Delaware is entertaining a proposal to build a two-hundred-turbine wind farm off its Atlantic coast. One option would place the turbines 11.5 miles east of Rehobeth Beach; a second is for a farm 6.9 miles off Bethany Beach, closer to the Maryland border. Last year, state lawmakers had requested proposals for new power plants to meet growing demand. In turn, they received proposals for natural gas, coal, and wind energy.
The Post notes that the wind farm proposal has been framed differently than in other states:
In Delaware, though, industry analysts say the debate has been different. Instead of wind-farm-vs.-no-wind-farm, here the debate has been windmills, which would not produce the kinds of greenhouse gases blamed for climate change, versus fossil-fuel plants, which would.Since the Delaware Bay is a major stopping point for many bird species, including the rapidly declining red knot, there is legitimate concern about a wind farm's potential effects on migratory birds. However, there is reason to think that the risks may not be high. A Danish study indicates that offshore wind farms are not likely to cause a significant hazard to flying birds. Radar and infrared tracking showed that birds learned to fly around the turbines with minimal collisions. On that basis, the Delaware Audubon Society supports the project as a means to slow the increase in greenhouse gas emissions.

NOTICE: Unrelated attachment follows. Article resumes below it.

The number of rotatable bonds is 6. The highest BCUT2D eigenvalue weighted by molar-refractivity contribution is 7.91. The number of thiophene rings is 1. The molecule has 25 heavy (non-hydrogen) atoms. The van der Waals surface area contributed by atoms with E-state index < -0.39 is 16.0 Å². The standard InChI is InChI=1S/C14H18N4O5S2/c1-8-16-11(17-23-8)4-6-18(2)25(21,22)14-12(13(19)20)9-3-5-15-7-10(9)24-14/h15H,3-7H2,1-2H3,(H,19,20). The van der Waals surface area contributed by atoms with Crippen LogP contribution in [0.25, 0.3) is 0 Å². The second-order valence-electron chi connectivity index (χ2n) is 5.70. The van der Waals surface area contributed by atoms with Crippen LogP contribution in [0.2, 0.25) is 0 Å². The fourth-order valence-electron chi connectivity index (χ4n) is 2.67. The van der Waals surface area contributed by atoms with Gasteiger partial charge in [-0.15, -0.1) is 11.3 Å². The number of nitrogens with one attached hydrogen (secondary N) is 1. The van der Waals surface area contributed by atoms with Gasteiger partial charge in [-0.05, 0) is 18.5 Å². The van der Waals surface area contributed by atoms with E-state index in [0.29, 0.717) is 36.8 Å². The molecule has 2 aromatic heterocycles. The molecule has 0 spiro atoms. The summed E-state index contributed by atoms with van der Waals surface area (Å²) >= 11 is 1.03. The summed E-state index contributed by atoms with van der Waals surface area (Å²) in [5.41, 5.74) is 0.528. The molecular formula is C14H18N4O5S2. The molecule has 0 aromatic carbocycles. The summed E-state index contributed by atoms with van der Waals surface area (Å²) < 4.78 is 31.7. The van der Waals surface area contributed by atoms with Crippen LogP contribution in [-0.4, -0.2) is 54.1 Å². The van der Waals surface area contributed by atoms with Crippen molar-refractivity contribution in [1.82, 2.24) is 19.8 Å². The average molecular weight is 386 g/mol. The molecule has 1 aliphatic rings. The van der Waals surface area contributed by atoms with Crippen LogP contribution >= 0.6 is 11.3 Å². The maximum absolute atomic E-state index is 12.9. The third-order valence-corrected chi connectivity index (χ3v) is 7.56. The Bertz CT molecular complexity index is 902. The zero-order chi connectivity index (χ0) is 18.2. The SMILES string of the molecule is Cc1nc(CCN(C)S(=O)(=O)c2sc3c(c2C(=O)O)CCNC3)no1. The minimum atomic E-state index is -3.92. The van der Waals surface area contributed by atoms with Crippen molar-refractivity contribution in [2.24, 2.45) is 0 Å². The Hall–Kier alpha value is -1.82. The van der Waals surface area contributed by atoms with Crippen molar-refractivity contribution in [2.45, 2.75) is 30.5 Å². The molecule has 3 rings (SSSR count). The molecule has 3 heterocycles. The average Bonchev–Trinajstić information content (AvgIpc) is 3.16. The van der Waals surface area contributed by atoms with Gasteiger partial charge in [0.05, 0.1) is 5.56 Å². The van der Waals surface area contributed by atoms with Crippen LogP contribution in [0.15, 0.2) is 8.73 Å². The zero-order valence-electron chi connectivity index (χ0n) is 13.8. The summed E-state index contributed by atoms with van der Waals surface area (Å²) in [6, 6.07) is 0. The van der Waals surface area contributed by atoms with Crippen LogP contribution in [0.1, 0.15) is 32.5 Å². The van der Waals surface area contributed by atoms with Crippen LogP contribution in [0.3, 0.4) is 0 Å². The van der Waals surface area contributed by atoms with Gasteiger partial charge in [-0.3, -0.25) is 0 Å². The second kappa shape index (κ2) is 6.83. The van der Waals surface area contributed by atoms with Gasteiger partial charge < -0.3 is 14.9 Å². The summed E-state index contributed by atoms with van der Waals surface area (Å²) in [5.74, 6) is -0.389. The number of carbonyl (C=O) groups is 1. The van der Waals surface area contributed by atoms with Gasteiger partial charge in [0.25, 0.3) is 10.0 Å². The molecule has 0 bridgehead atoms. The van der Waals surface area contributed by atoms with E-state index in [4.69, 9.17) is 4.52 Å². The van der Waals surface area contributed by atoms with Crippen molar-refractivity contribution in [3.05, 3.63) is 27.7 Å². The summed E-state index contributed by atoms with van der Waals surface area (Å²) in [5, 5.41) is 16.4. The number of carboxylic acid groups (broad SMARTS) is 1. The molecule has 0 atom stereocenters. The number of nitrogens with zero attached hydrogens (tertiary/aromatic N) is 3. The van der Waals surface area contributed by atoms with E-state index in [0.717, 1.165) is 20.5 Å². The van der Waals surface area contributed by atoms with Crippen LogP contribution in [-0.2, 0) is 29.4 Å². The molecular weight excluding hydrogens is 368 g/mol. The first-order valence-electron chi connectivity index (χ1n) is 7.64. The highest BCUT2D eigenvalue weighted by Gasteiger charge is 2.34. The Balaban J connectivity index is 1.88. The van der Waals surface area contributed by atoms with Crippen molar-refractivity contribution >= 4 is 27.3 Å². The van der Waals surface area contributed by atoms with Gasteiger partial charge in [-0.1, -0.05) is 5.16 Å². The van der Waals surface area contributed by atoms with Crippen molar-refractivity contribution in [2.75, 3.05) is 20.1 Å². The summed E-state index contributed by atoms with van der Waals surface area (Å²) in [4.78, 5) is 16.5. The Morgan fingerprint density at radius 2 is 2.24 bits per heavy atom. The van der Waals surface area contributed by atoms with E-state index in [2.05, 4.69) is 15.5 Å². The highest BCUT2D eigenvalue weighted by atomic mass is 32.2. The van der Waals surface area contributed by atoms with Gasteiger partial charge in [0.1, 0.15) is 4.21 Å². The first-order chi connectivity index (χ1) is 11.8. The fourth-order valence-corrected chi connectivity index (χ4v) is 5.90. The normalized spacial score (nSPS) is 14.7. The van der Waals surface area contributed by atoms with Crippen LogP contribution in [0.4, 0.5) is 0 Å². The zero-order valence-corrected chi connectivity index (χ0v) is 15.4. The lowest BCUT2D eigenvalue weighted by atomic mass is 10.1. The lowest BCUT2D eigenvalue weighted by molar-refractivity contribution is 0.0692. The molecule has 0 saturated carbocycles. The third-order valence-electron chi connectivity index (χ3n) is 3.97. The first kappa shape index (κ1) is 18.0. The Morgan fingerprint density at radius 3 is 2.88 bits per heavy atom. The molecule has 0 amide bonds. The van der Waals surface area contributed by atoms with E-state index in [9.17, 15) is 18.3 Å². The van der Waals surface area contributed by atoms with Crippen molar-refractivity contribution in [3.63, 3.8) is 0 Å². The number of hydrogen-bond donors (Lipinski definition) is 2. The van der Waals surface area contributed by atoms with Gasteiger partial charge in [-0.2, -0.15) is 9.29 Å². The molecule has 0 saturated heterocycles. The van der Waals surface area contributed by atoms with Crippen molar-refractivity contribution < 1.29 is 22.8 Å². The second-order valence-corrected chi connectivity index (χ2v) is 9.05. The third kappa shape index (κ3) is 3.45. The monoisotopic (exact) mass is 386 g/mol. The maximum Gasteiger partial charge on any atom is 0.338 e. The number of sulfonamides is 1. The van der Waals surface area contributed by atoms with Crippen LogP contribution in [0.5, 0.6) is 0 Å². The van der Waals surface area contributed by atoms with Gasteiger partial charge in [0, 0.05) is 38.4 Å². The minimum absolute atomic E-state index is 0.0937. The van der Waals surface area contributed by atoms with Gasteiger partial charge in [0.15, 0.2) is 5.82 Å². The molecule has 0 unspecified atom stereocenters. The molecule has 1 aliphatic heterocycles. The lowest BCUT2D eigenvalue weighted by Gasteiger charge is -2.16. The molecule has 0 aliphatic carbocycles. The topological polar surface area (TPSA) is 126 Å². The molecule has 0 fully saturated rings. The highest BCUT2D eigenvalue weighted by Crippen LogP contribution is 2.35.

"When you say, 'Would you rather have a wind farm or would you rather have a coal plant?,' I think having the choice makes people say, 'Gee, the wind farm really is the lesser of the evils,' " said Walt Musial, a wind-energy specialist at the U.S. government's National Renewable Energy Laboratory in Golden, Colo.